Simon Crean would oppose the Iraq War as Labor opposition leader, but by the time Rudd has been dumped for Gillard, and the ‘Pivot to Asia’ was declared by Barack Obama in Canberra, Labor would be a totally different government – as keen for US global military adventurism abroad as John Howard was. Gillard would let the troops station at Darwin and took a more pro-Israel approach, before the party infighting returned, further damaging the brand, ceding to another decade of Coalition government. When Labor returned again in 2022, it was completely unrecognisable from the party that led the global movement against apartheid in the 1980s. The Albanese/Wong duo of 2024 are ideologically aligned and strategically connected with the US endorsed actions of Netanyahu’s Israel, with both lacking the front to offer a different solution, and fundamentally different ethically to the Hawke/Hayden combination that rallied the world to do better on apartheid in South Africa.
But South Africa isn’t Israel. White South African lobby groups and Boer appreciation societies didn’t get as much traction with the business and political classes as the Zionist lobby groups and bilateral-trade councils. When Rwandan Hutu leader Leon Mugesera called Tutsi the citizens ‘cockroaches’, he didn’t have sway over governments via powerful lobby groups. When Slobodan Milošević massacred ethnic Bosnians in the Yugoslav war, the world could condemn him because the power and influence of Yugoslavian lobbyists hadn’t yet captured the halls of congress in Washington. Australia condemned the crimes against humanity in Rwanda and Bosnia, and it led the western in world articulating the need to oppose genocide in South Africa, but with our Foreign Minister touching down in the lands of a nation that has undertaken an unrelenting hundred-day campaign of human devastation against the most concentrated human population on earth in Gaza, it can’t even seem to muster the courage to call for a rudimentary ceasefire.
In a world of disproportionate influence and power, one could try to empathise with Wong and her government for their stance on this issue. Torn between a Coalition we could only imagine would be more gung-ho in its support for Netanyahu’s objectives and tactics, and the media who report subjectively with majority support for the conflict and ready to remove journalists who step out of the remit harshly hammered in by executives, a government run by a PM who founded the Parliamentary Friends of Palestine Association may feel like it should back the Israeli operation as an act of political prudence. They may even think they are being clever. After being a small target opposition, Labor is allowed to be a small target government also if it chooses, but it shouldn’t forgo its history of neutrality in this decades old conflict. It shouldn’t play a small target on a genocide.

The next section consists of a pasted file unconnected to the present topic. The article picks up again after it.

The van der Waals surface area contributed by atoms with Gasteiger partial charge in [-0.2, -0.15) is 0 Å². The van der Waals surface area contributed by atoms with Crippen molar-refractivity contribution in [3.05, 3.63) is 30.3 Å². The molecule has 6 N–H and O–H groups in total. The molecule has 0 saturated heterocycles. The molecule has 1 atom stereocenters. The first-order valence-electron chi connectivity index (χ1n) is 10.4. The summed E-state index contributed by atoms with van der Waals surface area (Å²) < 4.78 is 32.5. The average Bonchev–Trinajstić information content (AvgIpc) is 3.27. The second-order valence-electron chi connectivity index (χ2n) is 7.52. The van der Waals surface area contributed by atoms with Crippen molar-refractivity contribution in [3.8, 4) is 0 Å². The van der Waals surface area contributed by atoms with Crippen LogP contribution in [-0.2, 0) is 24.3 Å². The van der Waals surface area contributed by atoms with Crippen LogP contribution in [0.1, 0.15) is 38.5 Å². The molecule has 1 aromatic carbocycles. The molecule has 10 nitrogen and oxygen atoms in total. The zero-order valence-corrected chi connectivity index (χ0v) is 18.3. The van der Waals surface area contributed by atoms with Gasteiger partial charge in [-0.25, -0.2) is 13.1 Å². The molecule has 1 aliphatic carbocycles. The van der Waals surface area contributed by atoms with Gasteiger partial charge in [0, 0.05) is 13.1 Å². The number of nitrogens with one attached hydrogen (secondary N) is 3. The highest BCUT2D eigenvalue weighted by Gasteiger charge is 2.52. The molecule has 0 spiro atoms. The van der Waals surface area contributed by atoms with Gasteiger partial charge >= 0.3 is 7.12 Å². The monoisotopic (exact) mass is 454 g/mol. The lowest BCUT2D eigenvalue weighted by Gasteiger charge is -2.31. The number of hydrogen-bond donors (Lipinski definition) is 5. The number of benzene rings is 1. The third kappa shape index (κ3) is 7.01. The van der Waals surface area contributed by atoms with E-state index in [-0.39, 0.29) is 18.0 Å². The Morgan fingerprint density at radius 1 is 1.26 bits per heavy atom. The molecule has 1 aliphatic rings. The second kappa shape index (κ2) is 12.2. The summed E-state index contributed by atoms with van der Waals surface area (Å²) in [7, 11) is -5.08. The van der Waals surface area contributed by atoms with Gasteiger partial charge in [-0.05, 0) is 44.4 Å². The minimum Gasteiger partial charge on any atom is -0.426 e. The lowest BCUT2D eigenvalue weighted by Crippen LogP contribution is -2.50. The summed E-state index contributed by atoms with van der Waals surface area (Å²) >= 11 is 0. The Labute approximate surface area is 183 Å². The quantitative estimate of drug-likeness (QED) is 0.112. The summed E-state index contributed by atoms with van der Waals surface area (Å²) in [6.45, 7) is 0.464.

The optics around Wong’s visit to a state carrying out a campaign of human destruction, amongst an ongoing deliberation over a genocide case before the ICJ, could not look worse at home and abroad outside the bubble of captive interests. Australia’s reputation as an independent diplomatic middle power evaporated in the photo opportunities in Israel with alleged war criminals conducting an ongoing genocide in Gaza, the abstentions in the UN, the refusal to recognise the findings of the ICJ, and the blind acquiesce to US foreign ambition through the eyes of Netanyahu’s Israel. Albanese says that “What happens in the world matters at home in Australia”, but it also matters how we conduct ourself when faced with choices around this grim moment in history.
This Labor government can’t pretend that the diplomatic efforts of previous (authentic) iterations of the party did not have profound impacts on the outcomes of global events. If Labor led the way with Wong calling out this action by Israel, as it did when Hayden called out South Africa, the impacts could be just as significant. This government can’t pretend it is any different now, it must accept that its actions are motivated by different reasons, and must be prepared to face a reckoning at the ballot box by people that watched this Labor government backing a genocide across the grain of public opinion, betraying the proud legacy of its party to deliver something that is against everything we stand for.